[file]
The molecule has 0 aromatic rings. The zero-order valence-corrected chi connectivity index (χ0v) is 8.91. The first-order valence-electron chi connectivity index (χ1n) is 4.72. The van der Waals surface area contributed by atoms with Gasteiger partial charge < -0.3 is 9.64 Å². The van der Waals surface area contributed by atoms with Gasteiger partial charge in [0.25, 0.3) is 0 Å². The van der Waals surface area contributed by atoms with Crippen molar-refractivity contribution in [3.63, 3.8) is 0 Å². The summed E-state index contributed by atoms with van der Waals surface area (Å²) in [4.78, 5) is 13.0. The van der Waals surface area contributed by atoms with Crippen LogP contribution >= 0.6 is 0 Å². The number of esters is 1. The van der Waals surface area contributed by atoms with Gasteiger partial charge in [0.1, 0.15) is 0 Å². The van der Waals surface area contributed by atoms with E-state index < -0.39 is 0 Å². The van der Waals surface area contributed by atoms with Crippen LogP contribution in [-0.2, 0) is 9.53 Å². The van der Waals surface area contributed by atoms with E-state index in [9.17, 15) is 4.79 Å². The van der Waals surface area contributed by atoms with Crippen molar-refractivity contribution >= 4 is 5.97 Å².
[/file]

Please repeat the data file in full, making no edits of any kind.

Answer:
The molecule has 0 aromatic rings. The zero-order valence-corrected chi connectivity index (χ0v) is 8.91. The first-order valence-electron chi connectivity index (χ1n) is 4.72. The van der Waals surface area contributed by atoms with Gasteiger partial charge < -0.3 is 9.64 Å². The van der Waals surface area contributed by atoms with Gasteiger partial charge in [0.25, 0.3) is 0 Å². The van der Waals surface area contributed by atoms with Crippen molar-refractivity contribution in [3.63, 3.8) is 0 Å². The summed E-state index contributed by atoms with van der Waals surface area (Å²) in [4.78, 5) is 13.0. The van der Waals surface area contributed by atoms with Crippen LogP contribution >= 0.6 is 0 Å². The number of esters is 1. The van der Waals surface area contributed by atoms with Gasteiger partial charge in [0.1, 0.15) is 0 Å². The van der Waals surface area contributed by atoms with E-state index < -0.39 is 0 Å². The van der Waals surface area contributed by atoms with Crippen LogP contribution in [-0.2, 0) is 9.53 Å². The van der Waals surface area contributed by atoms with E-state index in [9.17, 15) is 4.79 Å². The van der Waals surface area contributed by atoms with Crippen molar-refractivity contribution >= 4 is 5.97 Å².